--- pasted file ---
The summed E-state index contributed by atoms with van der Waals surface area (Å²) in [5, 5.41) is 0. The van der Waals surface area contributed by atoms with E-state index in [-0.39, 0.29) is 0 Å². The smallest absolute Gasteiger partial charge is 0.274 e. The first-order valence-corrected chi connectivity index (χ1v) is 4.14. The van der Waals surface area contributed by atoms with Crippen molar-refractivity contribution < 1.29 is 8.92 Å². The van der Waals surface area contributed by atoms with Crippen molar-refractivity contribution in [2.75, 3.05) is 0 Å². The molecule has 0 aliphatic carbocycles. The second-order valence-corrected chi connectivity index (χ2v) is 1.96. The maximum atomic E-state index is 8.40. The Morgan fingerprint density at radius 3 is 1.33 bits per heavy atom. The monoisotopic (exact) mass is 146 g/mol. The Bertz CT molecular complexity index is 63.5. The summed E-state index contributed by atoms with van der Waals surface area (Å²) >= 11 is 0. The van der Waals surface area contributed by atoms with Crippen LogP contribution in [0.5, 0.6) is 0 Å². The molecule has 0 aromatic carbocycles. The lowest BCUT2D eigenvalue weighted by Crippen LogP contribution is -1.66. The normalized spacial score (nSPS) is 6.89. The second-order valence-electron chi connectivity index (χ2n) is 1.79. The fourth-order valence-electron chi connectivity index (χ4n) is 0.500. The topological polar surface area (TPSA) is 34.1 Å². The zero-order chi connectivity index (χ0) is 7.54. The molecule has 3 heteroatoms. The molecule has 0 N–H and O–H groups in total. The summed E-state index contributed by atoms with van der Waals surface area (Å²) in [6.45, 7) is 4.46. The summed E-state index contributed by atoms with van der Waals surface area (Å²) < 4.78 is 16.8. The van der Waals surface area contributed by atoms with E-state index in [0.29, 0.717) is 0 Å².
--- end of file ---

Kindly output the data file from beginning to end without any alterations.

The summed E-state index contributed by atoms with van der Waals surface area (Å²) in [5, 5.41) is 0. The van der Waals surface area contributed by atoms with E-state index in [-0.39, 0.29) is 0 Å². The smallest absolute Gasteiger partial charge is 0.274 e. The first-order valence-corrected chi connectivity index (χ1v) is 4.14. The van der Waals surface area contributed by atoms with Crippen molar-refractivity contribution < 1.29 is 8.92 Å². The van der Waals surface area contributed by atoms with Crippen molar-refractivity contribution in [2.75, 3.05) is 0 Å². The molecule has 0 aliphatic carbocycles. The second-order valence-corrected chi connectivity index (χ2v) is 1.96. The maximum atomic E-state index is 8.40. The Morgan fingerprint density at radius 3 is 1.33 bits per heavy atom. The monoisotopic (exact) mass is 146 g/mol. The Bertz CT molecular complexity index is 63.5. The summed E-state index contributed by atoms with van der Waals surface area (Å²) >= 11 is 0. The van der Waals surface area contributed by atoms with Crippen LogP contribution in [0.5, 0.6) is 0 Å². The molecule has 0 aromatic carbocycles. The lowest BCUT2D eigenvalue weighted by Crippen LogP contribution is -1.66. The normalized spacial score (nSPS) is 6.89. The second-order valence-electron chi connectivity index (χ2n) is 1.79. The fourth-order valence-electron chi connectivity index (χ4n) is 0.500. The topological polar surface area (TPSA) is 34.1 Å². The zero-order chi connectivity index (χ0) is 7.54. The molecule has 3 heteroatoms. The molecule has 0 N–H and O–H groups in total. The summed E-state index contributed by atoms with van der Waals surface area (Å²) in [6.45, 7) is 4.46. The summed E-state index contributed by atoms with van der Waals surface area (Å²) < 4.78 is 16.8. The van der Waals surface area contributed by atoms with E-state index in [0.29, 0.717) is 0 Å².